Ultrasound, as a diagnostic tool in Equine management and health care, has become staple of our industry. While the Racing and Show World utilizes ultrasound to scope everything from lungs to limbs, it is the reproductive aspects we will address here.
Ultrasound technologies and their use have been with us since the late 1950s. Given it’s recognized benefits and efficacy for medical diagnosis, it is also one of the clinically safest procedures available for both technician and patient.
Let us begin with how ultrasound works. The machine itself, by way of a transducer sends out beams of sound for very short periods of time, and then listens for echos. Perhaps the best example would be; Place yourself in a large, empty room. You shout and then listen. An echo is heard as sound bounces off the walls. The further away you stand from the wall, the longer it takes for the echo to return to you. You have now sent out a sound beam, and your ears are picking up the returned echo. Your brain translates this into a picture, or recognition.
The ultrasound machine is simulating this by using what it hears, to create a picture on a screen. Every time it hears an echo from the sound beam it has sent out, translates it onto a monitor. The location of each dot depends on how long it takes the echo to reach the machine. Gray shades are determined by how strong, or loud, the machine perceives the echo to be. An echo from a hard smooth surface will be louder then a soft bumpy surface. A strong echo comes from deeper, and is perceived and viewed as a whiter image. While a weak or soft echo, being either closer proximity or fluid, will be grey to black. The ultrasound machine sends out thousands of beams a minute in order to create the image we see on the screen. It then takes a trained technician, (vet) to read the images.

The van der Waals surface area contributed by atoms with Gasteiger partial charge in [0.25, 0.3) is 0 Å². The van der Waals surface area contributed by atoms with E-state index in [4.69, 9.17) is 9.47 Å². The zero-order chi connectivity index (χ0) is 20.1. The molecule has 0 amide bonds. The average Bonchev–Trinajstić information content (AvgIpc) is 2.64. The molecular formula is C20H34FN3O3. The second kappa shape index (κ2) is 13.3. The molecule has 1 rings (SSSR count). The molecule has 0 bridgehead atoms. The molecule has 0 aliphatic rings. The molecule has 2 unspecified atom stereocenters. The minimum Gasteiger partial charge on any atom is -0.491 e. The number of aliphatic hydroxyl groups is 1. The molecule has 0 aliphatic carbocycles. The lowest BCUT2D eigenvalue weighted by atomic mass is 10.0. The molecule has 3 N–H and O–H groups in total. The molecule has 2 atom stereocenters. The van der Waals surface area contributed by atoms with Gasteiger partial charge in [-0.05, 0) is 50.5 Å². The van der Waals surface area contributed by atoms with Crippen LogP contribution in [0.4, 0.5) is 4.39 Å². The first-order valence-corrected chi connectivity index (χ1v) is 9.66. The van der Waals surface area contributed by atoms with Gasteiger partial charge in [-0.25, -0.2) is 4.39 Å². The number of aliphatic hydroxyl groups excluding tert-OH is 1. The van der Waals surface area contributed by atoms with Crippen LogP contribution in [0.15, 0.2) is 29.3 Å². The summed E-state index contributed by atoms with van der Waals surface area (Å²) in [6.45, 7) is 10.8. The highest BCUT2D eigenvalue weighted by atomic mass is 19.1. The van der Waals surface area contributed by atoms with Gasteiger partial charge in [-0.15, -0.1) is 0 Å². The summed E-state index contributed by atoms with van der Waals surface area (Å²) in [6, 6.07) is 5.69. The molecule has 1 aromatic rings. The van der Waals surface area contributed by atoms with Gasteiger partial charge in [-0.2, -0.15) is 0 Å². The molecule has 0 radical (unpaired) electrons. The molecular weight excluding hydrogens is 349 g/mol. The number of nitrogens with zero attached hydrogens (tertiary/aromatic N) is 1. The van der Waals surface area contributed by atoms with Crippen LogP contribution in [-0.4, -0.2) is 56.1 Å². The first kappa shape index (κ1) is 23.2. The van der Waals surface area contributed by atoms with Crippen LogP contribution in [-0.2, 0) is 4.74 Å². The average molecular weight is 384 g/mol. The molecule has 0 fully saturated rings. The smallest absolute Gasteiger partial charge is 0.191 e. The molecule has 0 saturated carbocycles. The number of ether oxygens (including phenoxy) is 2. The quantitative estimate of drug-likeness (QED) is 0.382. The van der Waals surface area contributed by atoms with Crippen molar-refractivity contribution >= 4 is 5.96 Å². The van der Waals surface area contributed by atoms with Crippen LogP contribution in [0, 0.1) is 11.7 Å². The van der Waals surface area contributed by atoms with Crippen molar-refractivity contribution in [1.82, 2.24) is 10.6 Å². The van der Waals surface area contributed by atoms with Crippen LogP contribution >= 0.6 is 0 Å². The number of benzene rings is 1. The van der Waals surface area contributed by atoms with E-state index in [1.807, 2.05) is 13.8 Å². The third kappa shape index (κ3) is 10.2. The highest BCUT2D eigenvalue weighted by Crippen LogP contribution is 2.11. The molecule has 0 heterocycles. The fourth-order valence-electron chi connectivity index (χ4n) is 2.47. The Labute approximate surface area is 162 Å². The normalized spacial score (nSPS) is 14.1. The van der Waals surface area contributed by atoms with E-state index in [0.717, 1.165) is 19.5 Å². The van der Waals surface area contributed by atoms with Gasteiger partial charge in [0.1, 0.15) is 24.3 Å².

Tissues vary in their echocentricity, or ability to reflect sound waves. Air and dense tissue reflect most sound waves, whereas fluids propagate them. Reflected sound waves are received by the transducer and converted to electronic impulses in the machine, and displayed on the monitor.
The equipment consists of these three primary parts:
- The TRANSDUCER is the component held in the examining hand of the person performing the ultrasound. Within it is a crystal that emits the ultrasonic beam, or high frequency sound wave, and then “listens” for the echoes. The echoes produce images of soft tissues and organs. The examiner moves the transducer within the area to be examined, aiming it at specific structures such as the ovaries or uterus.
- The MONITOR is simply a TV screen that receives and displays the images created. Often it has a stop / freeze capacity, and an attached Polaroid camera for capturing the images.
- The MACHINE contains the computer and power to transform the echoes the trasducer hears, to the picture you and the examiner see on the monitor. It also has a control panel and can measure structures, such as follicles.
There are currently two methods of performing reproductive ultrasounds, trans- abdominal and trans-vaginal.
The trans-abdominal method is frowned upon in equines, due to the density of the body, and conflicting organs. There are commercially available units, used by breeders to identify early pregnancies. These do not have capability or accuracy in pregnancies past 14 days, and do not detect ovulation or additional reproductive applications.